Find out more here.

Doctor on Demand

The quite literal app of ‘Doctor On Demand’ is a technology startup boasting a recent $74 million investment, putting the app in the public eye once again.  Not that this is needed since the app has over 1,000,000 android downloads and counting. Connecting face-to-face with doctors is just the beginning.  With the app people are served regardless of their insurance policies or issues.

With nationwide support in each of the 50 states,  the app is up there with the very best and definitely isn’t one we expect to fade away anytime soon!

Find out more here.

Lemonaid

Lemonaid has developed a strong reputation over the last couple of years and as one of the most responsive telemedicine platforms, it’s more than deserving of a place on our list. The app is great for helping with issues such as healthcare assistance, birth control issues and management, sinus problems, help with addiction management and so much more.

The app can also be used to schedule appointments with an online doctor visit on the same day following an inquiry for a minimal fixed cost. The app has currently partnered with pharmacies to include a prescription collection service so you can effortlessly receive healthcare.

Find out more here.

Summary

We live in interesting times. Times in which one would assume telemedicine would have been adopted by everyone in the US, patients and doctors alike.  In reality, only about 12% of doctors have actually adopted this technology.

The overall value of telemedicine has more or less been proven, with some exceptions, of course. One study shows that patients using telemedicine results in 31% fewer hospital readmissions and 63% fewer hospital days than patients using more typical methods. Another study shows a 19% reduction in hospital admission rates. Another study has shown how telemedicine helps reduce physician burnout rates. Yet another study shows how telemedicine reduces the no-show rates for physician visits.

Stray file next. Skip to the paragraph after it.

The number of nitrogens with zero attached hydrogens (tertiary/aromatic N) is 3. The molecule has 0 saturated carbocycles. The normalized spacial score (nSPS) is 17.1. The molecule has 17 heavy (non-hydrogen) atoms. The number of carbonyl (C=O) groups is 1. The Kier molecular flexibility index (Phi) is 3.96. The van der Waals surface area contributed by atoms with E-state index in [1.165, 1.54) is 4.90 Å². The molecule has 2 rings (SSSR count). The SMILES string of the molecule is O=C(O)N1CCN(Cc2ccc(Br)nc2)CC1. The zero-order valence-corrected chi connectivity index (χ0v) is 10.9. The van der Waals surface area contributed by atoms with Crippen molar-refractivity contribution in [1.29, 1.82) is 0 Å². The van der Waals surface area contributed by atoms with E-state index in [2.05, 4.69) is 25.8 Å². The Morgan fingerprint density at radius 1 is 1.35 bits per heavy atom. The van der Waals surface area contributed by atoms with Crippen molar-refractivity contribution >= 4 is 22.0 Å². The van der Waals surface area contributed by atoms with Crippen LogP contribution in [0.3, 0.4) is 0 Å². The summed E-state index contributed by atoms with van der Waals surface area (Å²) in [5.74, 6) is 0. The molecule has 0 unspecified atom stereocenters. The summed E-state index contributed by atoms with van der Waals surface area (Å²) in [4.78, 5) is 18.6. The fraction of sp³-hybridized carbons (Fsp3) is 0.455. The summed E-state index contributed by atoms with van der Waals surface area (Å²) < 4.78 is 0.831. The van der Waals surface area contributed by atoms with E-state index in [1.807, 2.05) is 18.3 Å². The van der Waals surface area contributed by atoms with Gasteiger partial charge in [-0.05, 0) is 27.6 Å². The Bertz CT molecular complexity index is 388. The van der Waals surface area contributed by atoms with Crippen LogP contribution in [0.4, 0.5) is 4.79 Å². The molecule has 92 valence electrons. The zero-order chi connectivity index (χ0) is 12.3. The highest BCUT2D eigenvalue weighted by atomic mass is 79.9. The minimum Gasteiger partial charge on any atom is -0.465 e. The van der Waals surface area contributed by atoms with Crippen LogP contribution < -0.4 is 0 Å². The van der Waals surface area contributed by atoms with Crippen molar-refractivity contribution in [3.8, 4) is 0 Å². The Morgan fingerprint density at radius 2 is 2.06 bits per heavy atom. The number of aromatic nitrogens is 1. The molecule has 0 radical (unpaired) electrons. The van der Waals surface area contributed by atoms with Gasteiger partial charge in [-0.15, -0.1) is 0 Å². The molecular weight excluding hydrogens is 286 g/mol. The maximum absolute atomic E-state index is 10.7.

In sum, telemedicine is great for the healthcare industry with a huge focus on convenience and relief of some of the stress experienced by providers.

  • Pros: Heavily convenience related, but with huge savings available in an already stretched healthcare service, telemedicine could prove to be a vital slice of the sector.
  • Cons: The legal framework (or lack thereof) at a national level is the biggest barrier to telemedicine solution adoption. It affects physician adoption rates, doctor reimbursements and mass adoption across the board.  

Despite all these structural impediments, there is no sign that telemedicine adoption rates will go down. In fact, this industry is expected to grow at a CAGR of approximately 19% in 2019 and 2020. Although full universal health reform with a meaningful impact on how telemedicine is delivered is not yet in sight, we are seeing positive changes within the legal framework. Already, the US Senate has passed a series of laws expanding telemedicine for veterans. One could hope that the same privilege will soon be extended to the general population as well.

 


Like what you just read? Share this article with your network and friends.

Healthcare Weekly Newsletter

Get the latest in healthcare leadership, news, and innovation.

We don’t share your contact information with any 3rd party

Contact us

Get in touch to learn how we can help

Name

Work Email

Message

Contact us

Get in touch to learn how we can help

Name

Work Email

Message

Thank you for contacting Healthcare Weekly.

We will get in touch with you shortly.